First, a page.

As Europeans’ interest in health and well-being rises, the way nutritional values are communicated on-pack are growing in importance – and can help brand-owners gain an edge on their competitors. But with no consistent way of showing nutritional information, it has become very hard to compare products. IRI’s Olly Abotorabi questions why more food manufacturers aren’t grasping this opportunity.
Health and well-being is an issue to which a growing number of Europeans are paying attention.
IRI’s European Shopper Survey showed 51% of EU shoppers said wellness was important to them, over a quarter were looking to lose weight while 15% were mindful of health problems.
Consumers understand the link between health, wellness and nutrition. An IRI consumer survey carried out in Italy and presented to the European Commission this year showed 92% of consumers recognise the importance of controlling fats, salt and sugar levels to maintain or enhance wellness.
But, navigating the myriad of nutritional claims made on packaging has never been more confusing. Many food manufacturers are missing a major opportunity to help their customers make the healthy choices they so clearly want and to foster a greater degree of trust.
While the European Commission has made back-of-pack nutritional labelling mandatory for pre-packed foods, front-of-pack nutritional labelling remains voluntary, and this is where there is a plethora of approaches. The Commission held a first meeting on this issue in April 2018 suggesting more consistent guidelines might be a possibility in the future.
Analysis across key European countries reveals the implementation of informal standards for nutritional labelling is extremely varied.
Sweden, Denmark and Norway deploy a keyhole system, which is voluntary and one of the longest-running across Europe. Labels are granted to packaged and restaurant foods that adhere to its standards on fat, sugar, salt and fibre. In Norway, there was a five-fold increase in the number of products using the system between 2009 and 2015, while in Sweden a 10% decrease in calorie intake was identified when consumers consistently chose foods with keyhole labels.
The UK brought in a voluntary front-of-pack ranking in 2013, known as the “traffic light system” which has coloured ratings across five macro-nutritional values. Implementation however in the UK is inconsistent and confusion reigns; according to a recent survey by the British Nutrition Foundation, 40% of consumers find it difficult to make informed healthy food choices.
In France the Nutri-Score system was introduced in 2017. It generates ratings from A to E based on the global nutritional value of products. Resistance has been felt by both international and local brand manufacturers, implying it is ‘too dismissive’.
However, leading French retailer Leclerc revealed that, in a preliminary analysis of 300,000 Drive (click-and-collect) shoppers, the nutritional values of their basket rose by 10% on average when presented with the option of Nutri-Score products.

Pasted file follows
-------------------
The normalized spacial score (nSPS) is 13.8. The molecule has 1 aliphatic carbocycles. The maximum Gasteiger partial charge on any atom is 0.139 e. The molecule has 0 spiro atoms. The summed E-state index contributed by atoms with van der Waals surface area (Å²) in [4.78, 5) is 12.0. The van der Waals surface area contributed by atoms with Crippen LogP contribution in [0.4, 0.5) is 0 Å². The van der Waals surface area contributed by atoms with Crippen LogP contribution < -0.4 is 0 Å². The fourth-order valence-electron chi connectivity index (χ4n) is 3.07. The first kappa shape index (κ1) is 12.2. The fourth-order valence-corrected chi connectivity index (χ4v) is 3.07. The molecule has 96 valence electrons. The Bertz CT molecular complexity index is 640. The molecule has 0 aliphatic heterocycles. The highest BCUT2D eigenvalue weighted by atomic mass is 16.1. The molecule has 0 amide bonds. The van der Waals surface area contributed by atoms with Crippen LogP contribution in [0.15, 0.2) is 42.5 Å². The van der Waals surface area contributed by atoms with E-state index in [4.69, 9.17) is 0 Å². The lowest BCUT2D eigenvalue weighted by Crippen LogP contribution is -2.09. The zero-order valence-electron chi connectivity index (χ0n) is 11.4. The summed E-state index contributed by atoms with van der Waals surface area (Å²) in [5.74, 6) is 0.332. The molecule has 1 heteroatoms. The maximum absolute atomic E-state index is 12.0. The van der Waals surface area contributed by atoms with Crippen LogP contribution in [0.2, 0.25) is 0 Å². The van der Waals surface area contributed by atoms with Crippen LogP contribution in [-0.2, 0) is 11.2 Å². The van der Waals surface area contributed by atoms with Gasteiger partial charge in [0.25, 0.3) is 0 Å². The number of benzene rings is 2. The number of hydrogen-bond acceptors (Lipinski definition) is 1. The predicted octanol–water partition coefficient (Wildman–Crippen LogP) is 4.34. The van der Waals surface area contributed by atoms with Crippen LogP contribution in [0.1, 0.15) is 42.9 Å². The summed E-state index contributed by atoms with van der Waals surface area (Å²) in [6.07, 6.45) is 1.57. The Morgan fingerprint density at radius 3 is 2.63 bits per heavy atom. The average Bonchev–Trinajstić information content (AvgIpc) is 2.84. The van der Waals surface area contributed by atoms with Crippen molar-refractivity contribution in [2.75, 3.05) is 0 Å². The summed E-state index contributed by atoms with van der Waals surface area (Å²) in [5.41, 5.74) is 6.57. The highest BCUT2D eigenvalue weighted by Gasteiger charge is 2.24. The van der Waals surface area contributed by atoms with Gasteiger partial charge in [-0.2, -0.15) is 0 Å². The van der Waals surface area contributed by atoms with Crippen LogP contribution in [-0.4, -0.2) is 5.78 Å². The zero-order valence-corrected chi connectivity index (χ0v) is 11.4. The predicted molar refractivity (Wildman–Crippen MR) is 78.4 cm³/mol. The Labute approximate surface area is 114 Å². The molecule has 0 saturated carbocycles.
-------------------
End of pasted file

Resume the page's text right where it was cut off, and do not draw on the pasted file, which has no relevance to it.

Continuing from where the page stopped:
Beyond the confusion of a standard for labelling, there are added issues, such as how to measure nutritional value. Evolved Nutritional Labelling (ENL) is an adaptation of the UK traffic-light system and was proposed to the EU Commission in May 2018 by five multinational brand manufacturers. While this proposal offers to measure by portion, it also faced criticism for limiting ease of comparison and avoiding red light labels on the front of pack.
It’s actually private-label brands in many cases that are making a much better job of clearly signalling nutritional values on the front of pack. In an environment where more shoppers are embracing private label already – nearly 40% of EU grocery value measured by IRI comes from private label – they are providing greater levels of transparency which surely strengthens their credentials, while many brand players continue to hide.
Meanwhile, if branded manufacturers and retailers don’t take control of their communications around nutrition, they might find third-parties filling the gap for simple, helpful information. Shoppers already have more information than ever before at their disposal by way of smartphone apps to help them understand more about the food they eat. An example is Yuka, available in France which comes with guidance and recommendations on healthy products at the scan of a barcode, helping influence consumers’ choices in store or on screen.
Nutritional labelling offers a real opportunity for manufacturers to help consumers make healthier choices but at the moment this is rarely being taken. Finding the right balance between full transparency and ensuring labels can be simply compared is essential. A consistent labelling template would allow European shoppers to more easily benchmark and identify the right products.
Looking forward, greater acceptance of front-of-pack nutritional labelling could prove influential in bringing healthier products to store and result in boosting brand equity with shoppers.
With the guideline daily amount (GDA) already a uniform label across EU, opportunity exists to agree a unified approach. For brands, the time to act on this issue is now – they need to own it, or risk losing control forever.